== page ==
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Washington Post Criticizes College on AP Move; Tell Contradicts Himself Again

Washington Post logo.jpgThe College continues to take a hiding for the slapdash decision to stop awarding credits to incoming students for AP work. Yesterday’s Washington Post had a piece by Jay Mathews, the paper’s veteran education expert, entitled: Dartmouth’s Unresearched Swipes at AP. Note the derision in his writing:

The Dartmouth College faculty, without considering any research, has voted to deny college credit for AP, International Baccalaureate and Advanced International Certificate of Education courses and tests, all taught by those high school teachers who can’t be as good as they are.

Dartmouth classics professor Hakan Tell, chair of the faculty committee on instruction that proposed the change, said the show-of-hands vote was nearly unanimous, though nobody bothered to count…

Tell said his committee looked at no research. He did not know, for instance, of a 2007 study by testing experts Rick Morgan and John Klaric. It found that college students who scored at least a 3, the equivalent of a college C, on AP exams in most subjects did better in the next level course than students who had taken the college’s introductory course. The study included students at 27 highly selective colleges, including Dartmouth.

The same conclusion was reached by a 2009 study in which researchers Daniel Murphy and Barbara Dodd looked at University of Texas data and by three College Board researchers in 2011 studying nearly 150,000 students at 110 colleges.

In recent years, Dartmouth’s Psychological and Brain Sciences department has given nearly 100 multiple choice questions to new students with top AP psychology scores who want introductory course credit so they can take a higher level course. In nearly every case, the students have failed to pass the placement test and have not received credit. Tell said those results were not scientific and not the basis for the faculty decision to drop AP credit, but that leaves unanswered this question: Why drop credit for all AP subjects without any research? [Emphasis added]

The problem here lies in the fact that Professor Tell did not give the faculty at its November 12 meeting the same information that he provided the Post’s reporter: that “his committee looked at no research” and the Psychology department’s results “were not scientific.” At the meeting Tell said, or at least implied, the contrary on both points; his exact words in introducing the motion to end AP credits were as follows:

I can think of no better illustration of this qualitative difference [between AP work and college work] than the analysis done by the Psychology program here at Dartmouth, where they decided no longer to offer course credit for students coming in with an AP 5 in Psychology. Instead, they offered a placement test, which I’ve been told is a condensed version of the final for Psych 1, the course for which earlier they had given course credit.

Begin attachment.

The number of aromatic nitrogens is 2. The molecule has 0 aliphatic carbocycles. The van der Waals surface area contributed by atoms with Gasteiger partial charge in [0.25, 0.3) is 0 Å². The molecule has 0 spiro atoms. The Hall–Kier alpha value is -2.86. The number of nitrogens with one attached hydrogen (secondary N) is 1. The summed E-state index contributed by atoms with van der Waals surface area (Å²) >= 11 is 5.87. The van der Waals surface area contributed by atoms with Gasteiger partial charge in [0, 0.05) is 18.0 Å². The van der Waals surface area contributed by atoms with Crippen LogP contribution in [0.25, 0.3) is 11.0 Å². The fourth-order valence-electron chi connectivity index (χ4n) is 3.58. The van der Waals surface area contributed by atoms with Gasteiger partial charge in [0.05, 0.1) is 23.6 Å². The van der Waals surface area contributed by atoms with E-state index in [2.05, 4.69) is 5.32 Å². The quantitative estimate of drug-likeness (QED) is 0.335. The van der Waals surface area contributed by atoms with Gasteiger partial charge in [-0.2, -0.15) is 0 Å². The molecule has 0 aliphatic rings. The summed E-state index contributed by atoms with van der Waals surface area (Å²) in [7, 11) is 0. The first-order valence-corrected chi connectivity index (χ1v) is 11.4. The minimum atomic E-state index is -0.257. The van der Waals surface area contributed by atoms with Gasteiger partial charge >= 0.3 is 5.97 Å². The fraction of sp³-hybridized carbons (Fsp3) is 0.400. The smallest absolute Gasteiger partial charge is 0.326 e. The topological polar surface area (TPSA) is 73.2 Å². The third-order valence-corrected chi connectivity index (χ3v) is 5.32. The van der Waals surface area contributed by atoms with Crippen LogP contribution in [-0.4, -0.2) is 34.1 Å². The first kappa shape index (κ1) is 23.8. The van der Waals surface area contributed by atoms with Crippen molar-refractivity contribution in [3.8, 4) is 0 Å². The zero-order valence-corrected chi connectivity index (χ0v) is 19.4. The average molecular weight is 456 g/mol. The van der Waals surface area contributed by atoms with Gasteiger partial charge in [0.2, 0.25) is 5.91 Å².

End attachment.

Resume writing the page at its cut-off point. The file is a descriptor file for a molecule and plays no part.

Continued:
So, what the Psychology department did was to monitor the performance of students with an AP 5 in Psychology as they took the placement test. 90% of them failed the test. In addition to that, they continued to look at the performance of the AP 5 psychology students once they chose to take Psychology 1 after failing the test. And there was no noticeable difference in their performance in the class, as opposed to students without an AP or AP [garbled] score. So I think that that speaks to the qualitative difference between high school and college level work. [Emphasis added]

Sure sounds like Professor Tell was citing objective research to me. The words “anecdotal evidence” do not appear in his remarks, but “analysis” does. There is no question that faculty members listening to his comments would come away with the impression that he was basing his recommendation on rigorous research by their own colleagues, and his statement that he “can think of no better illustration of this qualitative difference” would lead one to believe that he had examined the literature and determined that the best research in the field had been done by the College’s Psychology department. IP Folt went so far as to say that Professor Tell has made “a great, a really great description of the process.”

Faculty members who were at the meeting, and who are now reading newspaper reports of interviews with Professor Tell, will realize that there is a large gap between the words they heard with their own ears and the information attributed to Professor Tell that they read in the newspaper.

Not very impressive.

Addendum: In future, the College might appoint a Devil’s Advocate in these situations, someone who could, as we used to say in consulting, “push the numbers” and verify with a critical eye the administration’s various technical assertions. The members of the assembled faculty sitting in a meeting have no time to review these issues in a serious way.

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